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GOOD STORY WELL TOLD: how what I read in my formative years helped define what I write today

Guest Post by C J Carver


When I was a kid, I read all my Dad’s books and since he was addicted to thrillers and adventure stories, I guess it was inevitable I would follow suit.  Eric Ambler, Alistair Maclean, Ken Follett, I gobbled them up, but when I fell on Wilbur Smith I thought all my dreams had come true.


I started with Smith’s debut novel When the Lion Feeds and didn’t think I’d read such an action packed, emotionally powerful story.  The Courtney family rampaged through the jungles of East Africa, vanquishing lion and elephant as well as human foes.  This trilogy didn’t just get me to Africa – I’ve spent six months in the African bush – but it had a major effect on what I write today.  I love writing big actions scenes and exploring family conflicts.


Thanks to Smith, I also enjoy pitting humans against wildlife.  In Dead Heat, set in the steaming tropical jungle of Queensland, Australia, there’s a big saltwater crocodile who plays a major part in the final action scenes.  I also use two vicious Rottweillers in Spare Me The Truth.  Facing any kind of animal protecting its territory is terrifying, especially when they have claws and teeth and a bite pressure of two thousand pounds per square inch (and that’s just the dog).


As a teenager I read Tolstoy, Dostoyevsky and Aleksandr Solzhenitsyn.  I can remember my fascinated horror at the injustices in Russia, Dostoyevsky being arrested for reading the “wrong literature” and narrowly escaping execution to serve four years of exile with hard labour at a Siberian prison camp.  I devoured Solzehnitsyn’s Gulag beneath the bed covers (yep, I went to boarding school but that’s another story), another writer incarcerated in a brutal system of forced labour camps.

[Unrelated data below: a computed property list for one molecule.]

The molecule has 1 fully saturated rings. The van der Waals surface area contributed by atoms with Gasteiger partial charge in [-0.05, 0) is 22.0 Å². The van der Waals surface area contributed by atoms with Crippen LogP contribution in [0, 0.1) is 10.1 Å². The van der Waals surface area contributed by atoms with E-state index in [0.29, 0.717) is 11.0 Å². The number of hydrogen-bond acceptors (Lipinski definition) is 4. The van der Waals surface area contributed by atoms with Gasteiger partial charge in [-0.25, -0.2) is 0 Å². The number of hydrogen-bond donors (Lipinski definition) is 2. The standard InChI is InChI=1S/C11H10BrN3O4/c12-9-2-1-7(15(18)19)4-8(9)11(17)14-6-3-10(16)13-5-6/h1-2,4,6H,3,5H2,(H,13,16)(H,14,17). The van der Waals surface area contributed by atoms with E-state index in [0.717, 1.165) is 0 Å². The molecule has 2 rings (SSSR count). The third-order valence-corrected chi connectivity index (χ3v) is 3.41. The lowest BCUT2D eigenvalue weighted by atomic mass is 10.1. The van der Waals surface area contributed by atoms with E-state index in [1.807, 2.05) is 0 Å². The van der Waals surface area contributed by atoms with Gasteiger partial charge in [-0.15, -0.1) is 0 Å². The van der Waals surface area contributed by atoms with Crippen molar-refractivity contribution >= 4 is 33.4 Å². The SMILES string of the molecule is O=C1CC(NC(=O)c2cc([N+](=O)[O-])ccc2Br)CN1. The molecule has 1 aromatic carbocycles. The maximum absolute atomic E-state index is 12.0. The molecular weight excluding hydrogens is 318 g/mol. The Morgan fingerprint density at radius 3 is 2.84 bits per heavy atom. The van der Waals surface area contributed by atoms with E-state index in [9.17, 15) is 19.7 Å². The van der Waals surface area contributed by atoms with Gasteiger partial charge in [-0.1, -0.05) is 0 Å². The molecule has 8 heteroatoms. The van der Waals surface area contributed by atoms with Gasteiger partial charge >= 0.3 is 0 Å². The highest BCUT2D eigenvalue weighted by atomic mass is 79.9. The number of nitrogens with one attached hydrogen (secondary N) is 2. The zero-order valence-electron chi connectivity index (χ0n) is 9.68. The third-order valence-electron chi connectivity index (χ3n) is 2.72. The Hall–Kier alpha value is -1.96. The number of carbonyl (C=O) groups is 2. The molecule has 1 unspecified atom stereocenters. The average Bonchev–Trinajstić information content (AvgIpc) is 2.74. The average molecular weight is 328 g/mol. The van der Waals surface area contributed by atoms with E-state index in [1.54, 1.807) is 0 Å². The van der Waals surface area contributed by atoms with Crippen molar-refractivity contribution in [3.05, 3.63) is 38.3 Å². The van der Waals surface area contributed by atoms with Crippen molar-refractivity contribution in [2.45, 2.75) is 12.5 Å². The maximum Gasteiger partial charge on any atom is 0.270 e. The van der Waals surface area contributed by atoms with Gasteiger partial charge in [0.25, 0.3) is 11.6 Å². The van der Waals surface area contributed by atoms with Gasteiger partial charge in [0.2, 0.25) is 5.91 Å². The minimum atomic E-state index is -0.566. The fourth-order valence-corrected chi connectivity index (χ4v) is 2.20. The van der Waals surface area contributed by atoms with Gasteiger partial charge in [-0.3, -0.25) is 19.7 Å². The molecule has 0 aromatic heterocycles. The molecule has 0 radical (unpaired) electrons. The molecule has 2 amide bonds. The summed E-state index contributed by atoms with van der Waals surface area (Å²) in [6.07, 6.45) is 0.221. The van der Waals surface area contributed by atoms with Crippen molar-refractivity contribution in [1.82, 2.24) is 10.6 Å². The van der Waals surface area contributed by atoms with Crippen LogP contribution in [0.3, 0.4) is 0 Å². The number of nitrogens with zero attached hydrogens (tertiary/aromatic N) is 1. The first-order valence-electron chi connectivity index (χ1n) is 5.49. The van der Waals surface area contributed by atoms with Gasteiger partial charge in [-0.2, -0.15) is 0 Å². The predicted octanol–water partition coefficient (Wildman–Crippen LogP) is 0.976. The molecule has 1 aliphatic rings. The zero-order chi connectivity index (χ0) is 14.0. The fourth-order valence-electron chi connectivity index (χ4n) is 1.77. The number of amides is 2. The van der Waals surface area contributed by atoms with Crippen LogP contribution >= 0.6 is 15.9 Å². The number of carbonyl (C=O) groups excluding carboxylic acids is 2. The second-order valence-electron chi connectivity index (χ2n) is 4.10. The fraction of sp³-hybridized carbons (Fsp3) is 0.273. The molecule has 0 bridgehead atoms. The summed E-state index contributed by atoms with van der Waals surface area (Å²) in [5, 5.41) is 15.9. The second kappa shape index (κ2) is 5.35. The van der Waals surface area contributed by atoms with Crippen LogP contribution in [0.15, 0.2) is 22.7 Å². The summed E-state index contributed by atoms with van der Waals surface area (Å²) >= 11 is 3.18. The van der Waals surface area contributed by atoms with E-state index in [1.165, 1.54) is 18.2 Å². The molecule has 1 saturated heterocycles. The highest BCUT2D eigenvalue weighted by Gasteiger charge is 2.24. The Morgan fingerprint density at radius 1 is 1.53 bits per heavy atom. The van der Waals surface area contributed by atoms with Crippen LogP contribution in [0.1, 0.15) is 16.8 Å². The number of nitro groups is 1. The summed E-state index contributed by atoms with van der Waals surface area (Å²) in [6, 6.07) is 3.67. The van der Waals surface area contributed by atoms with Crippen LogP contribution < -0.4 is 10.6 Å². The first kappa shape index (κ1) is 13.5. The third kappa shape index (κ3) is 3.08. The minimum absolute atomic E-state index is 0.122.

Little wonder I have one of my characters in Back With Vengeance banged up in a Siberian gulag.  Apparently little has changed since Solzehnisyn’s time except today, I could use a helicopter to effect a rescue.


I’m still fascinated by Russia. I visited Moscow during its dissolution in 1991.  I met with factory workers in Samara and farmers in Bishkek.  I suppose it’s no surprise I’ve set two books there.  It has everything a thriller writer needs from spies to oligarchs, corrupt officials and dystopia breathing from every pore.


As I write this, I’m beginning to wonder if what I read in my formative years didn’t just define my writing, but defined my life.  It has long been said that readers are shaped by the books they read, and here I am, looking out of my office window at the frosty valley below and wondering if I’d read nothing but romance novels as a child, how my life would have turned out.


Would I be writing romances instead of gritty international thrillers?  Would I have stayed at home instead of travelling the world?


Hmmm.  After some deep thought – the sun has now set and the rooks and tree sparrows have roosted - I’ve come to the conclusion that whatever influences my childhood reading had on me, I wouldn’t change a thing.


© CJ Carver 2017



About CJ Carver:

CJ Carver is the bestselling author of seven crime fiction novels including Blood Junction. She has won the CWA debut dagger and the Barry Award for Best British Crime Fiction. CJ was born in the UK and grew up on one of the country's first organic farms, before a holiday in Australia at age 22 turned into a ten-year stay. She has been a long-distance rally driver and is also the founding judge for Women’s World Car of The Year. Her mother, Mary Seed, set the Australian land speed record in 1957.


@C_J_Carver           #TellMeALie



Praise for Tell Me A Lie:


‘Hard, fast and real - a solid gold A-grade thriller.’ Lee Child


‘A terrific page-turner. Heart-stopping action and a heroine with guile as well as guts.’ Harlan Coben


'An adrenalin-rush of a novel with plenty of heart, Tell Me a Lie is a page-turning thrill.’ Mick Herron


‘A fast and ingenious thriller that pits the brilliantly addictive Forrester and Davies against a tense and chillingly real Russian conspiracy. Even better, Tell Me a Lie combines all the excitement of spooks, fast cars, guns and helicopters with brave and compassionate female characters who all pass the Bechdel Test with flying colours! I'm full of admiration.’ Isabelle Grey




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